Lenovo Legion Go is like Switch and ROG Ally combined into a better gaming handheld

Lenovo Legion Go controllers can detach like a Nintendo Switch.
Lenovo Legion Go controllers can detach like a Nintendo Switch. (Image credit: Windows Central / Lenovo)

What you need to know

  • Today, Lenovo officially unveiled its first Windows gaming handheld, the Legion Go. 
  • It offers removable controllers like Nintendo Switch, has a large 8.8-inch IPS touchscreen, and features up to an AMD Ryzen Z1 Series processor. 
  • Legion Go supports Super Rapid Charge to recharge up to 70% in just 30 minutes.
  • This gaming handheld will launch this year. 

Last month, our own Jez Corden reported that there were rumors indicating that Lenovo was preparing to enter the handheld gaming space and today this information was officially confirmed. Lenovo just unveiled the Legion Go, the company's first Windows gaming handheld designed with "top-tier specs and visuals." It's a powerful gaming system that brings PC experience to your hands. Design-wise, it's similar to the recently released ASUS ROG Ally, but has removable controllers like a Nintendo Switch as well as a few unique controls. 

Lenovo Legion Go specs

MSRP: Starts at $699
OS: Windows 11 Home
Processor: Up to AMD Ryzen Z1 Extreme w/ RDNA Graphics
Display: 8.8-inch QHD IPS | 16:10 | 144Hz | 500nits | 97% DCI-P3
Memory: 16GB 7500Mhz LPDDR5X on board
Storage: 256GB / 512GB / 1TB PCIe 4.0 NVMe M.2 2242
2-cell 49.2WHr Super Rapid Charge; Controller battery capacity: 900mah
USB-C 4.0 (DisplayPort and PD), 3.5mm headphone jack, and microSD card slot
2 x 2W speakers
Dimensions: 8.27" x 5.15" x 0.79” (210mm x 131mm x 20mm)
Weight w/ controllers: 1.88 lbs (854g )

“We are so proud that Lenovo Legion has become a go-to brand for gamers around the world, through the success and popularity of our laptops, tower PCs, monitors, and accessories. As we scan the gaming landscape, we see that gamers are a versatile and varied group, and Lenovo Legion likewise endeavors to provide gamers with solutions that suit them,” said Jun Ouyang, Lenovo’s vice president and general manager of the Consumer Business Segment, Intelligent Devices Group “With this in mind, we began designing the Lenovo Legion Go over two years ago in order to empower gamers around the world to game their way. With the introduction of the Lenovo Legion Go, we are excited to expand our Lenovo Legion gaming ecosystem with a device that allows gamers to—literally—game on the go.”

Like the ROG Ally that ASUS released earlier this year, the Legion Go utilizes up to an AMD Z1 Extreme processor with AMD RNDA Graphics in conjunction with smart power management technology. Since the Legion Go runs Windows 11, users will be able to access anything that a Windows computer can including Steam, Battle.net, Epic Games Store, Xbox Game Pass, and more.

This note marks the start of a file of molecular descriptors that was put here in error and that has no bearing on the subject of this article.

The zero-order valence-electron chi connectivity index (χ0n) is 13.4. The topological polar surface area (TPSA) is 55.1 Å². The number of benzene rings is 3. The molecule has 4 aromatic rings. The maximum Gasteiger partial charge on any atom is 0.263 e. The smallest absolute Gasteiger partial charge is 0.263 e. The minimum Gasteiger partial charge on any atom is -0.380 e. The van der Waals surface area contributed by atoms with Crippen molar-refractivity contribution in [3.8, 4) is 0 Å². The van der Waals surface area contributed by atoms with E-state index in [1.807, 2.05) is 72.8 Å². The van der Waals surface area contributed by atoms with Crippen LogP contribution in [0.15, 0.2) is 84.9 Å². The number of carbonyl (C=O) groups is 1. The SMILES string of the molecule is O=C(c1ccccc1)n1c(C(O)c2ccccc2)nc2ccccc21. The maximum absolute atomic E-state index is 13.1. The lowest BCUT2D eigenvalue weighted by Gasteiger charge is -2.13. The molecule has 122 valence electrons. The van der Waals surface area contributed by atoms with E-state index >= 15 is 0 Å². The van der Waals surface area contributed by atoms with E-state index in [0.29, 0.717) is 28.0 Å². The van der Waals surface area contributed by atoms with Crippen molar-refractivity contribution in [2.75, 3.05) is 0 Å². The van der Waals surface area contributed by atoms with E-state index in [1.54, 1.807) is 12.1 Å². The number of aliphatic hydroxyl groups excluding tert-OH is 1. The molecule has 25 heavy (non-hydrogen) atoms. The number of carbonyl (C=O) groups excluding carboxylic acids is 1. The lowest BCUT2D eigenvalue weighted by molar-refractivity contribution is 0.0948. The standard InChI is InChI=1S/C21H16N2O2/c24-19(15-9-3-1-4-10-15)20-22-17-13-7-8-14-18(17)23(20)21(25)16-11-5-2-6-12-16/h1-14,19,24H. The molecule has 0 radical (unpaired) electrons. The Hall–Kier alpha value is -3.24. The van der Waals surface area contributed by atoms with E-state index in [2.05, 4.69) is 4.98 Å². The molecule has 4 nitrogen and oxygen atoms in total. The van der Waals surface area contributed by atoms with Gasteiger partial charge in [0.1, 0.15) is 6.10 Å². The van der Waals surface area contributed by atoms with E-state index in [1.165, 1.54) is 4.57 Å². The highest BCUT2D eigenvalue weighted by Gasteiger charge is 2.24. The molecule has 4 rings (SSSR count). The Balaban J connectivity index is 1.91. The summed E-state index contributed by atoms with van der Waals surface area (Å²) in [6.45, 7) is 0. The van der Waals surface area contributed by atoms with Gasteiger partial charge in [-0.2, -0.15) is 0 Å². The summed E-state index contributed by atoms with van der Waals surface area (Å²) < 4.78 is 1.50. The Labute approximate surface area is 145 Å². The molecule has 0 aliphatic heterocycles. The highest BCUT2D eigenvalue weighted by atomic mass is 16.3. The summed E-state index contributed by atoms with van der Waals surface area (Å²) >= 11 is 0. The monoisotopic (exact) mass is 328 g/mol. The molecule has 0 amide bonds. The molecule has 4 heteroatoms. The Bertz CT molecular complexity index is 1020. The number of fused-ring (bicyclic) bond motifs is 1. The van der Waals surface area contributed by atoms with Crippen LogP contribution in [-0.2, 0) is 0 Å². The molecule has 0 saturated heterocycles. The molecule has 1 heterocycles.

The Legion Go controllers feature triggers, a mouse wheel, side buttons, back buttons, and an FPS switch. (Image credit: Windows Central / Lenovo)

The Legion Go has the largest screen we've seen in a gaming handheld, an 8.8-inch, QHD+, 10-point touchscreen. In comparison, the ROG Ally, Steam Deck, and Nintendo Switch OLED only offer 7-inch screens, so this is significantly larger. Visually, Lenovo states that the Legion Go is capable of up to 500nits in brightness and supports a beautiful color range of 97% DCI-P3. Plus, it offers 1600p to 800p resolution with the choice between 144Hz or 60Hz refresh rates. Players will be able to choose from a few different configuration options reaching up to 16GB LPDDR5X of RAM and up to 1TB PCIe Gen4 SSD. Additional storage is also available via the microSD card slot which supports up to 2TB of extra storage.

As previously mentioned, the Legion Go has removable controllers like a Nintendo Switch. These are known as Legion TrueStrike controllers and they offer some distinct features that we haven't previously seen on a handheld. This includes a mouse wheel on the right controller as well as mouse buttons on the side of the controller. It's also notable that there are two back buttons on either controller, but they have different positioning — they pan vertically on the left controller and horizontally on the right one. Additionally, the bottom of the right controller is also home to an FPS switch, which possibly could be customized in Legion Go's proprietary software known as Legion Space.

Like the Nintendo Switch, the Legion Go has a kickstand. (Image credit: Windows Central / Lenovo)

Users familiar with drift issues will be happy to know that the Legion Go uses hall effect joysticks to eliminate this issue. Plus, there's a trackpad on the right side to more easily interact with menus and controls intended for mouse input. Battery-wise, the Legion Go has a 49.2Wh capacity battery and it supports Super Rapid Charge to bring the handheld up to a 70% charge in just 30 minutes. Its operating modes can be altered to affect its power consumption and Custom Mode allows it to reach a full 25W TGP. To help keep the device cool, it utilizes Lenvo Legions Coldfront thermal technology via a liquid crystal polymer 79-blade fan that Lenovo states does so at less than 25dB in Quiet Mode.

The Legion Go has a microSD card slot, a headphone jack, and a USB-C port (Image credit: Windows Central)